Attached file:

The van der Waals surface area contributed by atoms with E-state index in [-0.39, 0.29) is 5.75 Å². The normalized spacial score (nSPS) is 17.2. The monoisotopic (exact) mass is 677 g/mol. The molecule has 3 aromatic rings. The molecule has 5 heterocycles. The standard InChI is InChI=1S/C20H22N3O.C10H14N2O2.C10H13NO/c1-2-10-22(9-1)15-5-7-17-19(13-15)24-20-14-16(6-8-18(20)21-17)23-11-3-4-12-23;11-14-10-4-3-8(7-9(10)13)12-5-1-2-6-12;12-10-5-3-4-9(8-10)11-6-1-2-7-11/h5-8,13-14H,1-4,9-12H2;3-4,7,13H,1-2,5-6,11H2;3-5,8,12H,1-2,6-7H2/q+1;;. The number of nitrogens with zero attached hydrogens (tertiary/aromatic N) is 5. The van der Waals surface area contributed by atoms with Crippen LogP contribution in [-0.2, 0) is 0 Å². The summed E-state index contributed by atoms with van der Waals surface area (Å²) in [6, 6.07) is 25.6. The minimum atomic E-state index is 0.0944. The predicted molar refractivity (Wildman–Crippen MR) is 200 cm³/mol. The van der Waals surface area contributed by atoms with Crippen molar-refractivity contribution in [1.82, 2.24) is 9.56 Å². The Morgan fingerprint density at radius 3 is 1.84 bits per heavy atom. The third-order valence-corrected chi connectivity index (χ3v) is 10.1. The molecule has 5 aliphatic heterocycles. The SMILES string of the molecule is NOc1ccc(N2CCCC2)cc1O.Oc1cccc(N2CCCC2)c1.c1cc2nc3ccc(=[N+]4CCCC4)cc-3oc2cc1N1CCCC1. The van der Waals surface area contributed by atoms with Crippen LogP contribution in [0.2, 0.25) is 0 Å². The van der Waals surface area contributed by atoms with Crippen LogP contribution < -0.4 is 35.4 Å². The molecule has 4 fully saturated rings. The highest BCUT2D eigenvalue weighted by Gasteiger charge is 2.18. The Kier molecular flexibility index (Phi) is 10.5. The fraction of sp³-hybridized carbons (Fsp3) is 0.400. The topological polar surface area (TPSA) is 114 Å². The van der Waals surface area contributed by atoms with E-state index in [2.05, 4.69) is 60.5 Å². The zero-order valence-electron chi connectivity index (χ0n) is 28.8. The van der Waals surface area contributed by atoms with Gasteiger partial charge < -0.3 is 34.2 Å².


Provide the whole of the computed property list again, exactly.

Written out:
The van der Waals surface area contributed by atoms with E-state index in [-0.39, 0.29) is 5.75 Å². The normalized spacial score (nSPS) is 17.2. The monoisotopic (exact) mass is 677 g/mol. The molecule has 3 aromatic rings. The molecule has 5 heterocycles. The standard InChI is InChI=1S/C20H22N3O.C10H14N2O2.C10H13NO/c1-2-10-22(9-1)15-5-7-17-19(13-15)24-20-14-16(6-8-18(20)21-17)23-11-3-4-12-23;11-14-10-4-3-8(7-9(10)13)12-5-1-2-6-12;12-10-5-3-4-9(8-10)11-6-1-2-7-11/h5-8,13-14H,1-4,9-12H2;3-4,7,13H,1-2,5-6,11H2;3-5,8,12H,1-2,6-7H2/q+1;;. The number of nitrogens with zero attached hydrogens (tertiary/aromatic N) is 5. The van der Waals surface area contributed by atoms with Crippen LogP contribution in [-0.2, 0) is 0 Å². The summed E-state index contributed by atoms with van der Waals surface area (Å²) in [6, 6.07) is 25.6. The minimum atomic E-state index is 0.0944. The predicted molar refractivity (Wildman–Crippen MR) is 200 cm³/mol. The van der Waals surface area contributed by atoms with Crippen molar-refractivity contribution in [1.82, 2.24) is 9.56 Å². The Morgan fingerprint density at radius 3 is 1.84 bits per heavy atom. The third-order valence-corrected chi connectivity index (χ3v) is 10.1. The molecule has 5 aliphatic heterocycles. The SMILES string of the molecule is NOc1ccc(N2CCCC2)cc1O.Oc1cccc(N2CCCC2)c1.c1cc2nc3ccc(=[N+]4CCCC4)cc-3oc2cc1N1CCCC1. The van der Waals surface area contributed by atoms with Crippen LogP contribution in [0.2, 0.25) is 0 Å². The van der Waals surface area contributed by atoms with Crippen LogP contribution < -0.4 is 35.4 Å². The molecule has 4 fully saturated rings. The highest BCUT2D eigenvalue weighted by Gasteiger charge is 2.18. The Kier molecular flexibility index (Phi) is 10.5. The fraction of sp³-hybridized carbons (Fsp3) is 0.400. The topological polar surface area (TPSA) is 114 Å². The van der Waals surface area contributed by atoms with E-state index in [2.05, 4.69) is 60.5 Å². The zero-order valence-electron chi connectivity index (χ0n) is 28.8. The van der Waals surface area contributed by atoms with Gasteiger partial charge < -0.3 is 34.2 Å².